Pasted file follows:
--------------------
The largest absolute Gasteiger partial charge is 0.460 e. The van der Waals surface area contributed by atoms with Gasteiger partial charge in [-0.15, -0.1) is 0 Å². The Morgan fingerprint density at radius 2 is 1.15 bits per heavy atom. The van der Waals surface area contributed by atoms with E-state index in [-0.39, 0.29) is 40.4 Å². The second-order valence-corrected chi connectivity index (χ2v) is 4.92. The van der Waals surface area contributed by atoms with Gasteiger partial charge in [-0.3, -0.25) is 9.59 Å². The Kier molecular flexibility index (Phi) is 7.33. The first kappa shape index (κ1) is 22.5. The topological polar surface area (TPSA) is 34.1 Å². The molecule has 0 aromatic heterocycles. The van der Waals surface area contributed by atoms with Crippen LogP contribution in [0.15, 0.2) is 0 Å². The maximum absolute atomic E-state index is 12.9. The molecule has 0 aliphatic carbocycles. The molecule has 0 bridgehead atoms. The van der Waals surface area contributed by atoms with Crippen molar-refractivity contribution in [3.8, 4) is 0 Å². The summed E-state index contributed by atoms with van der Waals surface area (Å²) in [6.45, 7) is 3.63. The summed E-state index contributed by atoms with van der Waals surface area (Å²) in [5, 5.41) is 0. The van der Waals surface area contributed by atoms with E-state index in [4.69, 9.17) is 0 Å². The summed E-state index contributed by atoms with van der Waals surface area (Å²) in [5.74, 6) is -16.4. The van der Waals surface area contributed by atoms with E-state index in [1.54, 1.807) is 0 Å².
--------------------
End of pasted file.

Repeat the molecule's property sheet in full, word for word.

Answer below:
The largest absolute Gasteiger partial charge is 0.460 e. The van der Waals surface area contributed by atoms with Gasteiger partial charge in [-0.15, -0.1) is 0 Å². The Morgan fingerprint density at radius 2 is 1.15 bits per heavy atom. The van der Waals surface area contributed by atoms with E-state index in [-0.39, 0.29) is 40.4 Å². The second-order valence-corrected chi connectivity index (χ2v) is 4.92. The van der Waals surface area contributed by atoms with Gasteiger partial charge in [-0.3, -0.25) is 9.59 Å². The Kier molecular flexibility index (Phi) is 7.33. The first kappa shape index (κ1) is 22.5. The topological polar surface area (TPSA) is 34.1 Å². The molecule has 0 aromatic heterocycles. The van der Waals surface area contributed by atoms with Crippen LogP contribution in [0.15, 0.2) is 0 Å². The maximum absolute atomic E-state index is 12.9. The molecule has 0 aliphatic carbocycles. The molecule has 0 bridgehead atoms. The van der Waals surface area contributed by atoms with Crippen molar-refractivity contribution in [3.8, 4) is 0 Å². The summed E-state index contributed by atoms with van der Waals surface area (Å²) in [6.45, 7) is 3.63. The summed E-state index contributed by atoms with van der Waals surface area (Å²) in [5, 5.41) is 0. The van der Waals surface area contributed by atoms with E-state index in [4.69, 9.17) is 0 Å². The summed E-state index contributed by atoms with van der Waals surface area (Å²) in [5.74, 6) is -16.4. The van der Waals surface area contributed by atoms with E-state index in [1.54, 1.807) is 0 Å².